I was aware from the very first images of the film’s prologue with its dazzling quick cuts to each of the principals being introduced that this was no ordinary biography of a composer done to enlighten the viewer to his genius. Rather this was sensuous, baroque romanticism straight from the imagination of Ken Russell. We are introduced to all the principals of the film in rapid succession and they are thrust at us without any knowledge of their relationship to one another. It is brilliant and the credits are still rolling, by the time we encounter them again. Tchaikovsky is preparing his B flat Minor piano concerto at a private premier under the disapproving eye of Rubinstein, whom is archly played by Max Adrian, another Russell regular. This lengthy sequence introduces Russell’s central theme of THE MUSIC LOVERS: the destructive power of losing oneself in self indulgence at the expense of everyone around you, (the fantasy world that Tchaikovsky escapes into in order to compose his music, as well as his sexual desires for both his male lover and his sister, both forbidden to him in real life). Madame Von Meck is placed front and center during this sequence and her importance to Tchaikovsky is clear since it is her memoirs that form some of script for THE MUSIC LOVERS. Izabella Telezynska, who by then had appeared in five films for Ken Russell, including BILLION DOLLAR BRAIN and THE DEVILS, plays Madame Von Meck very much inkeeping with the performance she gave Visconti when she played the Queen Mother to Helmut Berger’s King Ludwig in that director’s film. Madame Von Meck becomes Tchaikovsky’s patron for a time until, as the film would have it, his lover Count Chiluvsky informs her of his homosexuality at a particularly dramatic moment in the film. The news is met with fireworks and celebration for he has just completed another piece of work, and yet it all ends in fire as he is banished from her estates. To make that point clear she sets fire to her own property as if to remove the blight of homosexuality from the very land on which he lived and worked. We learn that all of his music lovers want to possess him sexually and once denied this he is cast out until all he really has is his music, which of course is what Russell is sending up all along. He deceptively creates a textbook music biography in the grand tradition of screen biographies of the past, yet every frame has something going on that is very much unlike any screen biography ever produced except of course the ones by Ken Russell. THE DANCE OF THE SEVEN VEILS personifies this, where Russell’s imagination takes the composer Strauss into a realm of fantasy which only Russell would have thought necessary to make his point clear – that the music will create the image.

Glenda Jackson gives an astonishing performance in this film with little or no regard for her image. She is a brilliant actress who believed in her director, who totally allowed him to take her into places very few actresses would ever go. From that sly moment when Tchaikovsky brushes past her early on in the film until that awkward instance when they meet because of her letters, we have already seen that her past encounters with men have been rough and loveless. Yet to Tchaikovsky, she is once again left to his overactive imagination to create this fantasy of a wife that will put right all his hidden impulses for other men and thrust him into a normal life. The legend goes that Russell got the financing for THE MUSIC LOVERS by telling United Artists “This was the story of a homosexual who marries a nymphomaniac.” And that is basically what he gave them unless you also take into account this is a multi-layered film, and it takes several viewings to really understand all of the myths, facts and dreams which comprise the ironic vision Ken Russell created.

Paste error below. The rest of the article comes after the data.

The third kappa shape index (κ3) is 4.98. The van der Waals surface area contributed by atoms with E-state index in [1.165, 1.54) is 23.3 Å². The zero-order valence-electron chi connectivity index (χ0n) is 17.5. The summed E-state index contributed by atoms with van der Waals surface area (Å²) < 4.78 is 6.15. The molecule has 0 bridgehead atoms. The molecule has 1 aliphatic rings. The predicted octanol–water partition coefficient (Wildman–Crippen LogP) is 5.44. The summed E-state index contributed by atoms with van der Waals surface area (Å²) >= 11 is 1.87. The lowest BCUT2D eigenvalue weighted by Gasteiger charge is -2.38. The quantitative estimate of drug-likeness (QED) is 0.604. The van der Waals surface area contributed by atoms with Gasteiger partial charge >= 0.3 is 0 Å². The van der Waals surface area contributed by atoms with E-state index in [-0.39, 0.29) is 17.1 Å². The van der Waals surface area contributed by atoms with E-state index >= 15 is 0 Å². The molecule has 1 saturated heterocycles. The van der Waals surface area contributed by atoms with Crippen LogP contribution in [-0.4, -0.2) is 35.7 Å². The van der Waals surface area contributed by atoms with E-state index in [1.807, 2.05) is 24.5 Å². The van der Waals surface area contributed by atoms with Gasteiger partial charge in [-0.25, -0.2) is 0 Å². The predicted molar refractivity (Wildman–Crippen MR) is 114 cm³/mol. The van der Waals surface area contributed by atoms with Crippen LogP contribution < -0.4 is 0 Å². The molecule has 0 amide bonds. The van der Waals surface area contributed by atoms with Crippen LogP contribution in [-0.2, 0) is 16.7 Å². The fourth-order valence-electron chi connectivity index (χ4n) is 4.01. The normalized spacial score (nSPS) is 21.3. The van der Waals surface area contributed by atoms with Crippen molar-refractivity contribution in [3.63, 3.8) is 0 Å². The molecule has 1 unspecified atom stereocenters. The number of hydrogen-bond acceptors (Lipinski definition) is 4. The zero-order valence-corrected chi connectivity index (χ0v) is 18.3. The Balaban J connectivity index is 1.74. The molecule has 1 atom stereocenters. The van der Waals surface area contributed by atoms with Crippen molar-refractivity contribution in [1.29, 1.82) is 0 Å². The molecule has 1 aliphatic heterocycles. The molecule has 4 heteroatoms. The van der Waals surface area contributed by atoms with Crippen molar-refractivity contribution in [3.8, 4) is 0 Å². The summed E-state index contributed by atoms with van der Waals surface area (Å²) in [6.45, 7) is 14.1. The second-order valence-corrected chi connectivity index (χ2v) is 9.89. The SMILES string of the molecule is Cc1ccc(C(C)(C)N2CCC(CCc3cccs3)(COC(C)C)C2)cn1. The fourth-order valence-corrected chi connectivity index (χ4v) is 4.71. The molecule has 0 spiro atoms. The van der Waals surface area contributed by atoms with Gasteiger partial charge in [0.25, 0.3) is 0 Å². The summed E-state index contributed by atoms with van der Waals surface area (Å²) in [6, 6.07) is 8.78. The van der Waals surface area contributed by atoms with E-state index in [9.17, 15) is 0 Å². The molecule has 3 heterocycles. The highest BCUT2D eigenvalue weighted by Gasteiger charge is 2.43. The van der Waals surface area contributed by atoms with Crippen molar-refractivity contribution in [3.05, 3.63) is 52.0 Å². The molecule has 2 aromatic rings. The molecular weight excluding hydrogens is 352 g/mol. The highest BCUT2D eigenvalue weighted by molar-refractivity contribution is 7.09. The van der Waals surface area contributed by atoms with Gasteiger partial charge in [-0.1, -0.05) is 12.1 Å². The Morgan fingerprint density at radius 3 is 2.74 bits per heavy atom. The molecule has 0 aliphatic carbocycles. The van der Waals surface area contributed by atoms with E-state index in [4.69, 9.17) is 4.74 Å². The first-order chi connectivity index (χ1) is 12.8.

Tchaikovsky may have only spent a short amount of time with his wife Nina in real life but in Russell’s film it is her descent into madness that fuels the second half of the film. With no one to care in a film filled with self-serving characters, we watch as Nina is patronized as his “wife” until only her selfish mother takes her in tow to pimp out as a mad whore to men she thinks will make her famous husband jealous. The scene in which Nina realizes her husband is lost to her forever when he tries to strangle her is harrowing to watch in the hands of an actress of Jackson’s range and power….”He never loved me” she keeps repeating until she pulls a shawl over her head to keep from seeing or feeling anything else. Russell takes us to the very abyss by showing Nina in a madhouse where her nymphomania is finally sated by allowing herself to be gang groped by the inmates through an iron grate while she merely places her skirt over it. This scene would not have been out of place in The devils, it is that over the top. We are not really surprised at this because Russell already lowered the bar for what Jackson would do in the aforementioned “wedding night on the train” sequence which visually hammers home the sexual nightmare Tchaikovsky experienced when left alone with the dreaded female form. Nina’s body lying naked like a piece of meat rocks back and forth, the camera lens distorting her into something ugly and disgusting. Only an actress who trusts her director could have done a sequence like this, and the result is unforgettable.

The final half of the film owes a certain debt to Cocteau as the music lovers all come together for a final fantasy set to the 1812 overture in which all of them, Madame Von Meck, Count Chiluvsky, and Nina pursue the object of their collective desire one last time. Tchaikovsky by now has turned his career over to his brother Modeste to sell him out and exploit him as a national hero complete with a stone statue to worship after he is gone. The music lovers all chase after him only to one by one get their heads blown off perfectly in time to his overture. The only misfire is Nina herself who is still too unaware to lose her head, after all she really never had her head to begin with and remains alive, confined to a madhouse in the film’s final image. Russell gives his composer a life without happiness since only his mother could have provided that. Conducting for profit and resting on his laurels is what his final days are about. Tchaikovsky never saw his mother die but yet, as the film suggests, they both died from cholera.

Modeste did in fact convince his brother to change the title of his Sixth Symphony from the ‘Tragic’ to the ‘Pathetique.’ This would follow another of Russell’s embellishments since we know that it was unlikely that Tchaikovsky would knowingly drink contaminated water, and yet this would not be unlike the composer, being self destructive to the finale. The film allows only one conclusion: that self indulgence even by a genius can never survive living a life evading one’s true nature. In the end Nina realizes “He never loved me” while Tchaikovsky comes to terms with the obvious – a boy’s best friend is always his mother. The conclusions for all the music lovers remains decidedly “pathetique.”